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US Forex Scam Lasted for Ten Years

Two US men, Patrick Gallagher, 44, of Middleborough, Massachusetts, and Michael Dion, 49, of Orlando, Florida, both pled guilty to one charge of conspiracy to commit financial crimes in a foreign exchange operation that spanned a decade. 

Forex: Is it a con?

The world's currencies are traded on the Forex market, a credible platform.  It would be tricky to trade the currencies required to pay for imports, sell exports, travel, or conduct cross-border business without the Forex market. However, because there is no centralized or regulated exchange and massive leverage positions (which theoretically have the potential to earn traders a lot of money), are available, con artists use the scenario and rookie traders' desire to join the market. 

Since the forex market is a 'zero-sum' market, in order for one trader to profit, another dealer must lose money. As a result, the forex market does not by itself increase market value. 

About the Scam  

According to the Department of Justice, hackers established a fake organization called Global Forex Management and lured investors by assuring them large profits based on falsified trading performances from the past.

Hackers alleged that IB Capital, the business of a conspirator, would use an online trading platform to trade the victims' money. Rather, Gallagher and Dion were stealing the money from the victim investors while collaborating with other criminals in the Netherlands.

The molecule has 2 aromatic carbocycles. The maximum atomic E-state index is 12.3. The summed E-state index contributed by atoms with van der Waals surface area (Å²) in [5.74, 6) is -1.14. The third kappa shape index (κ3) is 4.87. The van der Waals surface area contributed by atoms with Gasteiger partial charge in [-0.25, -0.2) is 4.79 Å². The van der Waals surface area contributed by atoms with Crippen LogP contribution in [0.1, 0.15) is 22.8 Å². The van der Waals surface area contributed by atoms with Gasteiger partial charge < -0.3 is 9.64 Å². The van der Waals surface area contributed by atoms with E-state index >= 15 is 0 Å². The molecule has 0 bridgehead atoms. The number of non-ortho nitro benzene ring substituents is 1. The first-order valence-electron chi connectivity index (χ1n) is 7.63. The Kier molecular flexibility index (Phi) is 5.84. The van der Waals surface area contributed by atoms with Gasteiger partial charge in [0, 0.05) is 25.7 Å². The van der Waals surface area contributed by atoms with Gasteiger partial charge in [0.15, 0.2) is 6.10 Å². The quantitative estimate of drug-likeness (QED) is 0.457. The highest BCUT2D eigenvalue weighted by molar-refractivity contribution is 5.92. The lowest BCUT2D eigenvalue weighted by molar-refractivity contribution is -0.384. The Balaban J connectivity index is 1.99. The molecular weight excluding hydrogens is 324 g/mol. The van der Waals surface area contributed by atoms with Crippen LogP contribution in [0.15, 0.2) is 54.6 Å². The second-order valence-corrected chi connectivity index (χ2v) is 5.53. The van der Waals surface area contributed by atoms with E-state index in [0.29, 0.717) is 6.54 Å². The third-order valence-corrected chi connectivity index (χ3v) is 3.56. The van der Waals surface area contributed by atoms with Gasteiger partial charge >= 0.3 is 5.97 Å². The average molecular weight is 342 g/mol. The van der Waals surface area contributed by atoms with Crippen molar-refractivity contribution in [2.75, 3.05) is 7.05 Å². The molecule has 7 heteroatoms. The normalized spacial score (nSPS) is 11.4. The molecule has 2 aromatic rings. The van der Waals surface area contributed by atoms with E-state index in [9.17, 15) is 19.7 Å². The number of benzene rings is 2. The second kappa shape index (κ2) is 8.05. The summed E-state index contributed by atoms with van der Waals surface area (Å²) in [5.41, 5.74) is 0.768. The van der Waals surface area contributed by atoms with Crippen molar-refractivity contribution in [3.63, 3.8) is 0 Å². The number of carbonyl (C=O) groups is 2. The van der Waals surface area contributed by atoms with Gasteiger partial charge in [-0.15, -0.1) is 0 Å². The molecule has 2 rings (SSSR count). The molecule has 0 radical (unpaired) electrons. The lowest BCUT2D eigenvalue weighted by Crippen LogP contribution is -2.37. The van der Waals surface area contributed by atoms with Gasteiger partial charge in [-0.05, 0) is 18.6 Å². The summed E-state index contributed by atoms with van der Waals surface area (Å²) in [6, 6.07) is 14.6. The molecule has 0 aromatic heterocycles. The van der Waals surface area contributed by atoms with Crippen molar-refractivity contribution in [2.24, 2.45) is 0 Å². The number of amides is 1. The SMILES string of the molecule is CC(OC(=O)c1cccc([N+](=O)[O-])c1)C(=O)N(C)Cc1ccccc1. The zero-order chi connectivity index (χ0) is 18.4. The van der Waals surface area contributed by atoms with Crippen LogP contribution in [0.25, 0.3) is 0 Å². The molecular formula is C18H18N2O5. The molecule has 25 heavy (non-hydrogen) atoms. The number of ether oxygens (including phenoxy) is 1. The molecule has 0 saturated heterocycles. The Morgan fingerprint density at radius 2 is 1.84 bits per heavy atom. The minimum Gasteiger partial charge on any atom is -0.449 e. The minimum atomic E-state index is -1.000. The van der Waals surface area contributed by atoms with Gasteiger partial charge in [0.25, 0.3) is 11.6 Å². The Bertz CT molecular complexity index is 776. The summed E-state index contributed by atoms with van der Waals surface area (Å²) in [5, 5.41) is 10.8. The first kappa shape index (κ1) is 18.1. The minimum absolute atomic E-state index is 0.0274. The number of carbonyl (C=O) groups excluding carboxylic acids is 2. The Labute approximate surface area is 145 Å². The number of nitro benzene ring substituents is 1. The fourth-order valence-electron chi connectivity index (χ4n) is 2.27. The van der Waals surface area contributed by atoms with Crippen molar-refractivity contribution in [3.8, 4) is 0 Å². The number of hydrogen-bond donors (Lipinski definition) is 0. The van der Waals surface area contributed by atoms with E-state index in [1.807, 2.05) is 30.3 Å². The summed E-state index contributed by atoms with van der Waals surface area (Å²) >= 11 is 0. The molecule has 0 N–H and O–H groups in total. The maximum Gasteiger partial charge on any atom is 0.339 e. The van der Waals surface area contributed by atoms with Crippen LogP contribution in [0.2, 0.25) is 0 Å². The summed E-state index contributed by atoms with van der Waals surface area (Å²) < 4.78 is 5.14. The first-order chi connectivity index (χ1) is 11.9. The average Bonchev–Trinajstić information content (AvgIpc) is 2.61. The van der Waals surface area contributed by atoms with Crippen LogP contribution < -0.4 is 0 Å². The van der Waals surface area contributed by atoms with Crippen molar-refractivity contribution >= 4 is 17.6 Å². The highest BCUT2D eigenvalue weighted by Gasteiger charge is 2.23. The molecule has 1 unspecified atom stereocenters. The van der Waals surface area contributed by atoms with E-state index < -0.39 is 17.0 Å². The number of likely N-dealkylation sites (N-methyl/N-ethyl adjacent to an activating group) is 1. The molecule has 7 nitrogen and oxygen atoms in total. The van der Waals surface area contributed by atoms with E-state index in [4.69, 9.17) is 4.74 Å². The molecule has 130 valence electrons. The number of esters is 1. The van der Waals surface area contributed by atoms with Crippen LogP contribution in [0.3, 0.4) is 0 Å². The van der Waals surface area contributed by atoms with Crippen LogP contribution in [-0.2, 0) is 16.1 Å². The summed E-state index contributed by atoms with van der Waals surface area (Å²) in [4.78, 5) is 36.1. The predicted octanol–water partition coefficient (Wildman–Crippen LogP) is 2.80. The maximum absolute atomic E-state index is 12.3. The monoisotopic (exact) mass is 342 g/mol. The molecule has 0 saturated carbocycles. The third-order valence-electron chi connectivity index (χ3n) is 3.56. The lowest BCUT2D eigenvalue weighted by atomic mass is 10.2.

Gallagher and Dion carried out their scheme in May 2012 by deliberately setting up negative trades for the investors, effectively stealing $30 million from their victims.

After fabricating the enormous trading loss, Gallagher and Dion used shell businesses they had built up all across the world to transfer the stolen funds.

How can we detect a forex scam?

Learning how to correctly trade on the Forex market is the single most crucial thing a person can do to avoid getting conned. Finding reliable Forex brokers, on the other hand, is a challenge in this situation. Before trading with real money, practice making long-term profits on demo accounts. Be aware that it can take years to thoroughly learn the Forex trade, just like it does with any professional ability. Avoid any claim that suggests 'you can generate money quickly.'

Furthermore, don't accept the assertions made at face value; instead, take the time to conduct your own investigation. The legitimacy of the business that makes the claims or offers the course or expertise is something else a person might wish to investigate. 

Malicious Actors Target CoinSpot Cryptoexchange to Steal User Information


Cyber security researchers at the Cofense Phishing Defense Center (PDC) have unearthed a new phishing campaign targeting CoinSpot cryptocurrency exchange users via a new technique revolving around withdrawal confirmations with the ultimate goal of stealing two-factor authentication (2FA) codes. 

The attackers are sending emails from a Yahoo email address, mimicking authentic emails from CoinSpot that ask the users to confirm or cancel a withdrawal transaction. The malicious texts also include details such as the transaction amount and a Bitcoin wallet address to add authenticity to the phishing campaign.